While chemicals found in certain vegetables can help with the detoxifying process, English said, “drinking green juice or going on juice detox regimens is not necessary, and has not been shown to prevent or treat any diseases.”
Diet soda is better than regular soda.
Picking up a soda that’s labelled as “diet” should mean it’s healthier than normal pop, right? Not necessarily, English told Insider.
The dietitian and nutritionist said the artificial sugar in diet sodas can still alter the regulation of blood sugar, known as glucose homeostasis.
“Additionally, drinking diet soda is actually associated with increases in weight, demonstrating that it is not an effective alternative for those trying to manage their weight,” she said.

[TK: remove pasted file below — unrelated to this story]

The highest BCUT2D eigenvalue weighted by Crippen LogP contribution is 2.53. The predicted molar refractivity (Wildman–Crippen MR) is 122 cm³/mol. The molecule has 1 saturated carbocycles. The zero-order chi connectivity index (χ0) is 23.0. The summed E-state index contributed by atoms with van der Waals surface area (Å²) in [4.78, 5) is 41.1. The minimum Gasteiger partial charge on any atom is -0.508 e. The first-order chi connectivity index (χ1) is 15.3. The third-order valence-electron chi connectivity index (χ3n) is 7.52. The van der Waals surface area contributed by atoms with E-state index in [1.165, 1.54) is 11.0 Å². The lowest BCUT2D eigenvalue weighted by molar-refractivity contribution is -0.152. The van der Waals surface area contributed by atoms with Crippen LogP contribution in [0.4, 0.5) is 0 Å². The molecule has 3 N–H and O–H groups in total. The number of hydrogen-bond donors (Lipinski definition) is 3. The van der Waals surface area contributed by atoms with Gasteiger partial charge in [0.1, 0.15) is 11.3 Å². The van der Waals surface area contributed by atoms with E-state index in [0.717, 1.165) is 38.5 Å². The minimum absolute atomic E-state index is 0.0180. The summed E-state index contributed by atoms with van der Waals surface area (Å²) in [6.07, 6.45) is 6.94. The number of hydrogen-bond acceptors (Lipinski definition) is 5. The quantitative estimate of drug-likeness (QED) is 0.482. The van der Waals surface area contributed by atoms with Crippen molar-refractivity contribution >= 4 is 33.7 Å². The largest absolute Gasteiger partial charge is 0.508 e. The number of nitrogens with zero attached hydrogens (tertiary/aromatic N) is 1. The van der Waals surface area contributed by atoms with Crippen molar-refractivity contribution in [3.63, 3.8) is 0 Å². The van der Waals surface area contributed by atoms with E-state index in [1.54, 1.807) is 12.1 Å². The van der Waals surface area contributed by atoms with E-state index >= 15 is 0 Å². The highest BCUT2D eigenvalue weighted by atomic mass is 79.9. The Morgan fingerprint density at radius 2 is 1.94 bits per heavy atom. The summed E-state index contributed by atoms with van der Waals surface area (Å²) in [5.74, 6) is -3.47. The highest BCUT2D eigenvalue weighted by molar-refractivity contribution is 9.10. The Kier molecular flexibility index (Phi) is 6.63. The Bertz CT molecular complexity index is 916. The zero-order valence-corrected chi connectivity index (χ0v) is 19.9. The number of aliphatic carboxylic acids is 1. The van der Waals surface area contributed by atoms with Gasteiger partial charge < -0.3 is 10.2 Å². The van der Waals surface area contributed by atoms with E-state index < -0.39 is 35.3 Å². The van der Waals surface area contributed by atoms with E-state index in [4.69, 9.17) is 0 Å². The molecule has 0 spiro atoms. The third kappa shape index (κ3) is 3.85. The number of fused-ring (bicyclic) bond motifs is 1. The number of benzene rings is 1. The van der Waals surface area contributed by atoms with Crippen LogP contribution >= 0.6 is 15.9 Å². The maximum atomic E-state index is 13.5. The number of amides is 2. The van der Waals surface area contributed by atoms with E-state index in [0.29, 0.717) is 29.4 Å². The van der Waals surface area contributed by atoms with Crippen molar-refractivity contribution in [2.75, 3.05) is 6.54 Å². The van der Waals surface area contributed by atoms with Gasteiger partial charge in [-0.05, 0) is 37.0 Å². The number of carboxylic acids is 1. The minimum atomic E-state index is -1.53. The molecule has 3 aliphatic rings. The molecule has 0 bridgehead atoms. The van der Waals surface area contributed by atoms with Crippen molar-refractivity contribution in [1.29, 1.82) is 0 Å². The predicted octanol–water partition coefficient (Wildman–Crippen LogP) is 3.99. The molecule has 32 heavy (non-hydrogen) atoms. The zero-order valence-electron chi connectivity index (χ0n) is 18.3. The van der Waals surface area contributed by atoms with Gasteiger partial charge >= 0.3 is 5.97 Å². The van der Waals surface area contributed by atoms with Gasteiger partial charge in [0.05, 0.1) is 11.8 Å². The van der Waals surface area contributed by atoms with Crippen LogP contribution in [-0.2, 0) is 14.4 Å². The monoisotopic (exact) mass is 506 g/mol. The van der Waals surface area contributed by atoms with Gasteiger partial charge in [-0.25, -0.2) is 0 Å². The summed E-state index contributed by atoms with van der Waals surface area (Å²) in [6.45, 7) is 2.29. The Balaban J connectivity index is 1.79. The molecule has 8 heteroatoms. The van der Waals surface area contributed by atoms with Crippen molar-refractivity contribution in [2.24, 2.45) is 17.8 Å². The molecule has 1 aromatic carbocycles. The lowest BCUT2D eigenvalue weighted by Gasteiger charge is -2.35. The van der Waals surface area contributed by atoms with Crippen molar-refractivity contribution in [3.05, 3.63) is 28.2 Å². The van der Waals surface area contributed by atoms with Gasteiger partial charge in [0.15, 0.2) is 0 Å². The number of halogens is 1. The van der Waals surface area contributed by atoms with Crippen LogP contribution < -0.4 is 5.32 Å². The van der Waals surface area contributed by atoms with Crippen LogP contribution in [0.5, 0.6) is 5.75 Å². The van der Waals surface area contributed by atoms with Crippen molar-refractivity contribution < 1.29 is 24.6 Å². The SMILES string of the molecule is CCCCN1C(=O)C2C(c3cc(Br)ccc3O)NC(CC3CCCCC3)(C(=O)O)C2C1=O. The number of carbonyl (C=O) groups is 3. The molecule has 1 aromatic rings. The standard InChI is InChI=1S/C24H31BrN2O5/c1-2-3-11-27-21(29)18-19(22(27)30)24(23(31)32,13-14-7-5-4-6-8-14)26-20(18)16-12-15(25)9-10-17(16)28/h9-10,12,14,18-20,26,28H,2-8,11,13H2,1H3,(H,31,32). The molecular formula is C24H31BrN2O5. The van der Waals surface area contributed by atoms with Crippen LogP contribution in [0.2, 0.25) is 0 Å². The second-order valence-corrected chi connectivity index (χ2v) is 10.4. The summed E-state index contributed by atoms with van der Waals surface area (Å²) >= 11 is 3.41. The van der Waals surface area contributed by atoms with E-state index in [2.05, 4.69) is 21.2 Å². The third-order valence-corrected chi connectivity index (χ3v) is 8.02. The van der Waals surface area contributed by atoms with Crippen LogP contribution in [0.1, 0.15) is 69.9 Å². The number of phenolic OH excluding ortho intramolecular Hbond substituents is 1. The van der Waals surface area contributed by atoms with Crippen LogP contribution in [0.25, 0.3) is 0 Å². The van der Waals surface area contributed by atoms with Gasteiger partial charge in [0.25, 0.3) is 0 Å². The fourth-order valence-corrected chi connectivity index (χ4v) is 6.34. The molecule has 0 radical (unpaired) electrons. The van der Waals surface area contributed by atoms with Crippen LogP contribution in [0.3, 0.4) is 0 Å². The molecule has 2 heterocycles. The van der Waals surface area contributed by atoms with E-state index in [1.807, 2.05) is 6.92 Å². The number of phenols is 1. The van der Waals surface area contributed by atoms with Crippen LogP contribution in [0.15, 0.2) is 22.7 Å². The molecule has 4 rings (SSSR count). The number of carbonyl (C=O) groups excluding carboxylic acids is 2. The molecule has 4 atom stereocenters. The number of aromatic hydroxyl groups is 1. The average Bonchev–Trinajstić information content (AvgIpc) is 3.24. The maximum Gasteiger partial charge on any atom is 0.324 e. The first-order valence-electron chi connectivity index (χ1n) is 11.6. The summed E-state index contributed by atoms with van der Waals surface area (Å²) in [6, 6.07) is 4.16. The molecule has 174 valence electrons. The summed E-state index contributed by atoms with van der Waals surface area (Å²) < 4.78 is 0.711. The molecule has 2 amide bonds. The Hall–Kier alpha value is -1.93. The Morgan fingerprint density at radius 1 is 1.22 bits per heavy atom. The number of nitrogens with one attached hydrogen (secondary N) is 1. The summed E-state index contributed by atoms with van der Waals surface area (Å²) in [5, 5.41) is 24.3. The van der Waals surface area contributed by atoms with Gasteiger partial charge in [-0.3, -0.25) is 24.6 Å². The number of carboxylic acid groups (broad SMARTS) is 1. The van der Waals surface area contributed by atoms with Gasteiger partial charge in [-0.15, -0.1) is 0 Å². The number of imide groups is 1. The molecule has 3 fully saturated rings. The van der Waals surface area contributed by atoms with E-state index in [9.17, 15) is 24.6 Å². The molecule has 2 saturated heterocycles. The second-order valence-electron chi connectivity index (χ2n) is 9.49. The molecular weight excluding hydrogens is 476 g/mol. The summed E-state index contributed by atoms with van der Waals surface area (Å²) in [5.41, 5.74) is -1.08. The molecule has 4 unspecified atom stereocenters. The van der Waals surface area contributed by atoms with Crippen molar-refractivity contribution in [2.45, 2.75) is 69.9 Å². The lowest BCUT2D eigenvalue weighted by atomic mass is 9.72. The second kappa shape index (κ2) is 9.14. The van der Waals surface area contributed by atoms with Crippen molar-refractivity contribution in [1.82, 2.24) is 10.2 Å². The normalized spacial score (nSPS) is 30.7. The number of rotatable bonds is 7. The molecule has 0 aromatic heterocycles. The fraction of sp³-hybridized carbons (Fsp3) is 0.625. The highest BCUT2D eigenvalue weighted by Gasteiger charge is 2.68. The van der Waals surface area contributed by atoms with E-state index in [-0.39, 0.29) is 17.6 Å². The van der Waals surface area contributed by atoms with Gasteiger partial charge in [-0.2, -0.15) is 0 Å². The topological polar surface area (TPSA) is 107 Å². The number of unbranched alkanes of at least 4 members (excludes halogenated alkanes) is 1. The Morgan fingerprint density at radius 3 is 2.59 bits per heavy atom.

Recent studies have also linked drinking diet soda with making worse health decisions overall in regards to food.
Red wine is good for you.
Plenty of research has done on the supposed health benefits of red wine. There have even been studies claiming that drinking one glass is comparable to going to the gym for an hour. So is it good for you?
Although red wine has some positive attributes, it’s still alcohol, English said, so tread carefully.
“All alcohol should be consumed in moderation,” she said. “While moderate alcohol intake has been associated with a reduced risk of some conditions like heart disease, even minimal alcohol intake may increase the risk of some cancers, like breast cancer.”
If you’re going to drink alcohol, red wine is likely your best option because of its antioxidant properties, she said.
A juice cleanse will help you lose weight.